Use sufficient chicken stock to cover the chicken fillets. (I usually have some stock in the fridge or stored in the freezer made with chicken with bones, carrot, onion and celery stick, a little salt, boiled and then reduced – see BRODO earlier post).
Strain the stock through a colander, empty it into the saucepan and to the stock, add the ingredients in for the poaching liquid listed above.
Bring the stock with added flavourings to the boil.
Place the fillets gently into this poaching liquid – it should just cover the fillets. Adding the meat to the hot stock will seal the meat and preserve the flavou. Adding the meat to the cold liquid will enrich the taste of the broth. Because the meat is the focus, add the chicken to the hot liquid.
Cover with a lid and bring slowly to the boil again on medium heat. Leave the chicken to poach gently for about 7 minutes (I do not like to overcook them – they need to be white in colour and when pricked with a fork still have some resistance).
Remove the pan from the heat and leave the chicken in the poaching liquid till cool – the chicken will keep on cooking in the poaching liquid and be kept moist till you are ready to marinade it.
Marinade: Mix all of the ingredients together in a container.
To assemble the salad:
I like to use a deep glass bowl to see the chicken and salad ingredients in layers.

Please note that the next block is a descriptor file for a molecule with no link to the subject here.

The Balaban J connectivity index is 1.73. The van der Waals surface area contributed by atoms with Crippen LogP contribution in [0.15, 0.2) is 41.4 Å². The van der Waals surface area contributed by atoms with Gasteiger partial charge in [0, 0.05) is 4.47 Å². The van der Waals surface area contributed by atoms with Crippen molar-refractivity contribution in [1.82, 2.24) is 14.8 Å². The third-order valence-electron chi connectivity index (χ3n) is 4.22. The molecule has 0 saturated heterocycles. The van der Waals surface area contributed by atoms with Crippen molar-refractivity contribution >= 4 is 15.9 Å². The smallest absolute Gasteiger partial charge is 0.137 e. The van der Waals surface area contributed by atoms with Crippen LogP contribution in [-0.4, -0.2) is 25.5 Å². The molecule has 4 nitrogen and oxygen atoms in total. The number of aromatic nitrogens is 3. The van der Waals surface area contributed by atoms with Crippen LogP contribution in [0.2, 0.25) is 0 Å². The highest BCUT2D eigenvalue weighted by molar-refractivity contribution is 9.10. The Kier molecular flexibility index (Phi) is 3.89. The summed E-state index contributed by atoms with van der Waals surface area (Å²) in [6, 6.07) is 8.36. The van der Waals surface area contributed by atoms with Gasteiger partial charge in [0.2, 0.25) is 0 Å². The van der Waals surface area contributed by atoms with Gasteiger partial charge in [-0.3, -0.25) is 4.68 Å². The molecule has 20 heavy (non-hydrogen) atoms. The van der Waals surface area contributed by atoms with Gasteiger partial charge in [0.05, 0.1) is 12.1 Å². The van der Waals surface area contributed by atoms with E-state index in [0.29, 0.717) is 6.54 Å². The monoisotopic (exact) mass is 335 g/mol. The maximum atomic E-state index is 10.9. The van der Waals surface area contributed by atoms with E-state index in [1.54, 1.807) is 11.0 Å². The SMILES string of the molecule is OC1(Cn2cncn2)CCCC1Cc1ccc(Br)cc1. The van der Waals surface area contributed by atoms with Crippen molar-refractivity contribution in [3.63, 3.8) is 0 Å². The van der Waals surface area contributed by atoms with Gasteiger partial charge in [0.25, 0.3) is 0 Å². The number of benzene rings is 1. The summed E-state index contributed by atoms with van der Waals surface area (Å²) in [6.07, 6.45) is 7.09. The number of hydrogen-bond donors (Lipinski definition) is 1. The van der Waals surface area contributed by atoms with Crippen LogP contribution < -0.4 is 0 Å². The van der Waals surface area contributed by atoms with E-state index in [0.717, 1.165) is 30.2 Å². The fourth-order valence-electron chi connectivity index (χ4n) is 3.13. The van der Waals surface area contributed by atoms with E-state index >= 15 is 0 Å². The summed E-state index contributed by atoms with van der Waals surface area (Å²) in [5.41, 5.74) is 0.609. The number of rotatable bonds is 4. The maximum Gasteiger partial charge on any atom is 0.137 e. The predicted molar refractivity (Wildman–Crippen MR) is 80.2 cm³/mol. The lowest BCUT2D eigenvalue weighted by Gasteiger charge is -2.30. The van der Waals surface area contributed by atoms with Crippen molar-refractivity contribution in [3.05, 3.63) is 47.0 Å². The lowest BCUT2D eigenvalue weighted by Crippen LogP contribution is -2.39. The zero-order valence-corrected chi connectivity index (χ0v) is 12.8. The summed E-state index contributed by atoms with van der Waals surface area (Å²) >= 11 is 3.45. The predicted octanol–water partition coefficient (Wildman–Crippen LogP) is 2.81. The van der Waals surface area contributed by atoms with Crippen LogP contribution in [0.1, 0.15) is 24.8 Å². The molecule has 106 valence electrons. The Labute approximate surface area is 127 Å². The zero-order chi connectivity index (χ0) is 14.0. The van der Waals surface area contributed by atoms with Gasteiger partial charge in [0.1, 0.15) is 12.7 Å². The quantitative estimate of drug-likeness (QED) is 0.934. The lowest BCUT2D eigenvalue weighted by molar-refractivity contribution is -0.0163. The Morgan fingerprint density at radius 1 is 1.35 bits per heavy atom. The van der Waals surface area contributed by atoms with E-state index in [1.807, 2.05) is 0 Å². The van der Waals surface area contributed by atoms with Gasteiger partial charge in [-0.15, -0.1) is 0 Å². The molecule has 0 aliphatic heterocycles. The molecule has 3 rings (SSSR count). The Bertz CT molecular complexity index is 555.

Take out chicken fillets and cut each fillet into thick slices.
Strain the poaching liquid, discard the solids but keep the carrots – these can be sliced into batons and added to the salad.
Place the chicken fillets and carrots in layers and cover with a little marinade and other ingredients as you go. The lemon peel and bay leaves can be at the bottom of the dish and between the layers. Sprinkle pine nuts and drained dried muscatels, the spring onions, celery and carrots between the layers.
Top the whole dish with some of the cooled poaching liquid until all the chicken is covered (this will keep it moist and a good colour) and leave to pickle in the fridge. Shake the dish occasionally to amalgamate the flavours. Remove it from the fridge about an hour prior to serving.

Presentation
Prior to presenting the dish you may like to drain off some of the liquid to make it more manageable. Ensure that each person receives some of the other solids as well as the chicken and serve some of the liquid separately if you wish.

It is at this stage that on numerous occasions I have taken more liberties with dish by:
•    adding one or more extra ingredients to the dressing: 1-2 chopped anchovies , 1 tablespoon of pomegranate molasses instead of the sugar (molasses is definitely not Sicilian)
•   scattering pomegranate seeds on top of the salad.

Save any left over liquid to use as a stock to flavour braised rabbit, chicken, pork and venison dishes.

A bit of trivia: